“Much Ado About Italy”: Installment No. 2 of a Talk for the Shakespearean Authorship Trust

Installment No. 2 of my talk about Richard Paul Roe and his book The Shakespeare Guide to Italy at the recent conference of the Shakespearean Authorship Trust (S.A.T.) at the Globe in London:

1st Lt. Richard Paul Roe December 1944, age 22

1st Lt. Richard Paul Roe
December 1944, age 22

“He was no ordinary individual. He had served in Europe during World War Two as a B-17 bomber pilot and during that time he fell in love with Italy – the place, people, culture, the food and wine, the history, and all the rest of it – just as Shakespeare, whoever he was, must have fallen in love with Italy four hundred years ago.

“After the war he went to the University of California at Berkeley and got himself a BA in History. He picked up a law degree paid for by the G.I. Bill, but then in 1952 at age thirty, with a young family to support, he became a victim of the terrible polio epidemic that year. He was paralyzed and spent several months in an iron lung – just like one of these.

Iron Lungs - 1952

Iron Lungs – 1952

“The 1952 polio epidemic became the worst outbreak in U.S. history – well over 57,0OO cases of polio leaving more than 3,000 dead. Dick Roe was among the more than 21,000 victims left with a mild to disabling paralysis – and here was this one life, with this one remarkable journey on behalf of Shakespeare still some three and half decades yet to come in the future, and it would have lost to us.

“But he met that challenge and now we have The Shakespeare Guide to Italy – twelve chapters, dealing with ten of the plays with Italian settings, from Verona to Milan, from Pisa to Padua, to Venice and Florence and Messina – and more. Let us open to Roe’s introduction to his book and listen to some of what he felt was most immediately important to share with us:

“’There is a secret Italy hidden in the plays of Shakespeare. It is an ingeniously described Italy that has neither been recognized, nor even suspected — not in four hundred years – save by a curious few. It is exact; it is detailed; and it is brilliant…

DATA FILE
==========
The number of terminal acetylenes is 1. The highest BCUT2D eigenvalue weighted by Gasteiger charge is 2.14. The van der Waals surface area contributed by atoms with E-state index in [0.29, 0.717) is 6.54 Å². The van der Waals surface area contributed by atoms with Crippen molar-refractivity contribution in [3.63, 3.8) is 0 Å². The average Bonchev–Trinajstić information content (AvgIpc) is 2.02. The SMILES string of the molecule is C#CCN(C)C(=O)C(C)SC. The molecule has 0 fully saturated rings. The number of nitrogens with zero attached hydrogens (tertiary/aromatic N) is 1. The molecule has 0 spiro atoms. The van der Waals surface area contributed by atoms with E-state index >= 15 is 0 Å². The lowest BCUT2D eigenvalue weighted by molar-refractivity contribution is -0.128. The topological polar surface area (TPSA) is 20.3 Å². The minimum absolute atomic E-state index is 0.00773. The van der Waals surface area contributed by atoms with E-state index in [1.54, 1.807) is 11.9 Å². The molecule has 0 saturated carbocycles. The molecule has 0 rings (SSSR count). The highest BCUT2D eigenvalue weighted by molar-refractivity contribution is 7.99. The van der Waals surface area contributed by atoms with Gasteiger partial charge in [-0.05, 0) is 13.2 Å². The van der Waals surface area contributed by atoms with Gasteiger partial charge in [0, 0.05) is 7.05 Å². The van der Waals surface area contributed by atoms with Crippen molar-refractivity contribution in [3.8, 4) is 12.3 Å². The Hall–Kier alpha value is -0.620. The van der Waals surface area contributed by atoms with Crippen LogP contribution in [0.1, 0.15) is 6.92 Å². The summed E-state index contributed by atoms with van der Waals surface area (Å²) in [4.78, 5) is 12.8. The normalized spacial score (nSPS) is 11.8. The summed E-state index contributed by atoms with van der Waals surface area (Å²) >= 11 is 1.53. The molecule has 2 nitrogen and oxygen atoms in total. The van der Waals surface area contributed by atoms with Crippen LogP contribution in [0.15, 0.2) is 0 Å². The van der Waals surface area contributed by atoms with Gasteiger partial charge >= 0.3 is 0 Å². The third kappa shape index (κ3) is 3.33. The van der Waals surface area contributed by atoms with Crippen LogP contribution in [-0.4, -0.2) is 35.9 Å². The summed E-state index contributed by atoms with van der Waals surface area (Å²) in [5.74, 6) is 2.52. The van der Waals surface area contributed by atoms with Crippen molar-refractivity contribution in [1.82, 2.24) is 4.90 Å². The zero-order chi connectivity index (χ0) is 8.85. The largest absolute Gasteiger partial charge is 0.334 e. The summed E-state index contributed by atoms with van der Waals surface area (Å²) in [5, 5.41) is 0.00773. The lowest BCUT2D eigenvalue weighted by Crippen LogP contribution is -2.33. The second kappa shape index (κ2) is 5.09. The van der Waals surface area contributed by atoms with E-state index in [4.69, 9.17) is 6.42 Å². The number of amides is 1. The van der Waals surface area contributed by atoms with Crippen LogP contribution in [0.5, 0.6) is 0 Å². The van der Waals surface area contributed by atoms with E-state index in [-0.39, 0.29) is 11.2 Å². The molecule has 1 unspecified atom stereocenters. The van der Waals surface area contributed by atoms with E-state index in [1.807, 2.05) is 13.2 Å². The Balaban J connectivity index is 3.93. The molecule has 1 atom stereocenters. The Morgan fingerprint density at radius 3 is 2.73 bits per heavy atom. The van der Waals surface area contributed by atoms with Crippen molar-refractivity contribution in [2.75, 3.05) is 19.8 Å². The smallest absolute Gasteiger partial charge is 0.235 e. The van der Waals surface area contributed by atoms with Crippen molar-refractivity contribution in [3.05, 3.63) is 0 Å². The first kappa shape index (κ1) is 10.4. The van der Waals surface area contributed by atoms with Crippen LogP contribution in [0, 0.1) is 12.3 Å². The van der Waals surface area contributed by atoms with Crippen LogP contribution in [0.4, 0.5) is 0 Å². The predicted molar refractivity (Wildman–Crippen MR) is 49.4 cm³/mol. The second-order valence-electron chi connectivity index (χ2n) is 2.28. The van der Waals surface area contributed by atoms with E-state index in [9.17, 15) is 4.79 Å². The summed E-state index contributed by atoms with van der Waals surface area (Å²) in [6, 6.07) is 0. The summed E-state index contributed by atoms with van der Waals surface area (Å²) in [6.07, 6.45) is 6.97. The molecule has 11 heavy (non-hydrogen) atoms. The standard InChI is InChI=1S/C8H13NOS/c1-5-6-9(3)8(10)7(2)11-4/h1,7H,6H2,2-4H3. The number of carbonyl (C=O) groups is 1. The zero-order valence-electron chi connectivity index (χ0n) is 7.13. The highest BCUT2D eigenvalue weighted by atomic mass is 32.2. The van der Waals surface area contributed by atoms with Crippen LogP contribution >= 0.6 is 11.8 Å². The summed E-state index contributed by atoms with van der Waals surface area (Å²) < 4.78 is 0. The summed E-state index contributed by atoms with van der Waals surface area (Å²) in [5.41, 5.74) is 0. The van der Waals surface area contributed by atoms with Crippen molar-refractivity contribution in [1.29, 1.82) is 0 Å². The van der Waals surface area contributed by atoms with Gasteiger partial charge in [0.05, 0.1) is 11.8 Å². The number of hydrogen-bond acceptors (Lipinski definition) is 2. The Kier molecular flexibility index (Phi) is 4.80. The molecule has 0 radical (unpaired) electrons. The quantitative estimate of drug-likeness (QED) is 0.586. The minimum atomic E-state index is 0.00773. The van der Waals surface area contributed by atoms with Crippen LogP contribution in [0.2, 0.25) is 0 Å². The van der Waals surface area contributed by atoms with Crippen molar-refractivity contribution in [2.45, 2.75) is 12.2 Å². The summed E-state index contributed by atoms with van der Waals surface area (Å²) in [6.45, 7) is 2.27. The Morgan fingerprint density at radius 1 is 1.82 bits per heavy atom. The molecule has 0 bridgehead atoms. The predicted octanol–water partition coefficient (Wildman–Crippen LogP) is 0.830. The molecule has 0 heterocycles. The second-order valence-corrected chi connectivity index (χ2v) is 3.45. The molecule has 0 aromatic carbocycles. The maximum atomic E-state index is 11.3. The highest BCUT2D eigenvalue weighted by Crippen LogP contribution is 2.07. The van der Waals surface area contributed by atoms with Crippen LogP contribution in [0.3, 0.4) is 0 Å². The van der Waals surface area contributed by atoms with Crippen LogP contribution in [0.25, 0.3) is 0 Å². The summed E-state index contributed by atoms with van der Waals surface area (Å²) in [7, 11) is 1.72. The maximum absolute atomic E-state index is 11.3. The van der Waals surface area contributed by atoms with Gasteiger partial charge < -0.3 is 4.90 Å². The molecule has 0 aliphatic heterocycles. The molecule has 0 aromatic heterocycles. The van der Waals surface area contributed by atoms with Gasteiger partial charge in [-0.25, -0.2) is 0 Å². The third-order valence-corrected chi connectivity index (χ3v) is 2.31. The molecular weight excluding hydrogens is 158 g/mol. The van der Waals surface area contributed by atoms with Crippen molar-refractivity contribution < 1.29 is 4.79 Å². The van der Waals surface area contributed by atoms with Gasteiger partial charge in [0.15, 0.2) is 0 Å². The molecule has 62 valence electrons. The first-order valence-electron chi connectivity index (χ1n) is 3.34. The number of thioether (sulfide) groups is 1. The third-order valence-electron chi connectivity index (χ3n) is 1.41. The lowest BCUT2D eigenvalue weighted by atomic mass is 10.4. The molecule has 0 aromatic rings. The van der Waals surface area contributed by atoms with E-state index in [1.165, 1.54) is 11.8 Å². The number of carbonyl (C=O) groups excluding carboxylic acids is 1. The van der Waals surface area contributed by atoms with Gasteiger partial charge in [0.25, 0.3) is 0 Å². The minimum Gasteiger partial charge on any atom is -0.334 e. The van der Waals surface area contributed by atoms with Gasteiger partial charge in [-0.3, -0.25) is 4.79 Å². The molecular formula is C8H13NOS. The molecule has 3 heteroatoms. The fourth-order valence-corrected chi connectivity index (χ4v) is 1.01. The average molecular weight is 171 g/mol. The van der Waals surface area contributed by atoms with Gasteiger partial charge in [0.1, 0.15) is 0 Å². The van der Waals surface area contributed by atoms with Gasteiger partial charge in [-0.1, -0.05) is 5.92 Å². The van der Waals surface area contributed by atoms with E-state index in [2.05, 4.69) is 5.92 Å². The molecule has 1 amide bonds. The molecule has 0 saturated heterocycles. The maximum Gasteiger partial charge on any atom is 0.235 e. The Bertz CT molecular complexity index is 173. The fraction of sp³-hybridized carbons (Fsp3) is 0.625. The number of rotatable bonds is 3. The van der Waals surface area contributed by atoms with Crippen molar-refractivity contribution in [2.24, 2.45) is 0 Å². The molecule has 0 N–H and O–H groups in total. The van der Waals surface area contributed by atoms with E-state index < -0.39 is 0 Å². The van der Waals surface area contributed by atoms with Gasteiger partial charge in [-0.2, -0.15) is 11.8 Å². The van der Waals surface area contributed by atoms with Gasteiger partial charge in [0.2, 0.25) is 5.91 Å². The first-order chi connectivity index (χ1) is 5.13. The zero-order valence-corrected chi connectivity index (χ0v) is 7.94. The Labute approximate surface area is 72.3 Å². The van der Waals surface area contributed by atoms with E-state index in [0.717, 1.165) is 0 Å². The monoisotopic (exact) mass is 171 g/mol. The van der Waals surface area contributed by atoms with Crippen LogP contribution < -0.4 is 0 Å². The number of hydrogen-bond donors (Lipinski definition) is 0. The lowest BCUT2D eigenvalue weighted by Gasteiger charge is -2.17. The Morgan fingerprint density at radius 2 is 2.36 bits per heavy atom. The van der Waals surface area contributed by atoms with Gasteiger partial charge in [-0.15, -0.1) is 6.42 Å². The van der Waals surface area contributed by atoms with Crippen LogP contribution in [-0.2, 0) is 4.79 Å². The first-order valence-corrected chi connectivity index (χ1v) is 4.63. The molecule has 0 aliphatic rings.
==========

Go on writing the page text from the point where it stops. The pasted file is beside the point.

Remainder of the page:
"Romeo and Juliet" First Quarto - 1597 (No Author's Name)

“Romeo and Juliet”
First Quarto – 1597
(No Author’s Name)

“’These descriptions are in challenging detail, and nearly all their locations can still be found in Italy today. It is an Italy that has never before been acknowledged because of a widely accepted dogma that negated its existence, dampening any motive to leave home and go in search of it. Of the few things about Italy which critics admit the playwright got right, they say he must have learned them from a source right there in England, especially since the proclaimed playwright had never been in Italy – a consistently asserted fact used to explain why the author of the plays set in Italy made repeated ‘mistakes’ about that country.

“’In truth, as will be demonstrated, the precise and abundant allusions in those plays, to places and things the length of that country, are so unique to it that they attest to the playwright’s personal travels there. By journeying in Italy today, with the Italian plays in hand, reading them as though they were books of instruction, the playwright’s vast erudition about that exciting country and its civilization is revealed.’

“But right at the beginning of Chapter One is a personal story, which, for many readers of The Shakespeare Guide to Italy, has become a kind of symbol of the entire book – a shorthand way of referring to the many startling and amazing things that Shakespeare pointed to and that Dick Roe wound up finding. This particular anecdote at the beginning is hardly one of the most amazing little adventures, but for some reason it’s memorable and seems to stand for all the others. And we might as well call it, simply enough, The Sycamores.

verona

“It’s the first thing in Chapter One, which is entitled ‘Romeo and Juliet – Devoted Love in Verona.’ And I think that Dick Roe, who never thought of himself as a writer, and in fact who, as I mentioned, never even planned to write a book – that here, he set the tone by putting himself viscerally into the story. And I feel that even those of us who know the book tend to forget the way this very simple personal opening captures our attention and makes a lasting impression. So here it goes:

“’I had not admitted to anyone why I was going to Italy this time. My friends knew that I went there whenever I could, a reputation that gave me the cover that I wanted for my fool’s errand in Verona. But was it so foolish? Had I deluded myself in what I had come to suspect? Only by going back to Verona would I ever know. Of that much I was certain.

“’Then I arrived, and, glad I had come, conflicting emotions began to make my blood race. I was half excited with the beginning quest, and half dreading a ridiculous failure, but obsessed with the idea of discovering what no one had discovered – had even looked for – in four hundred years.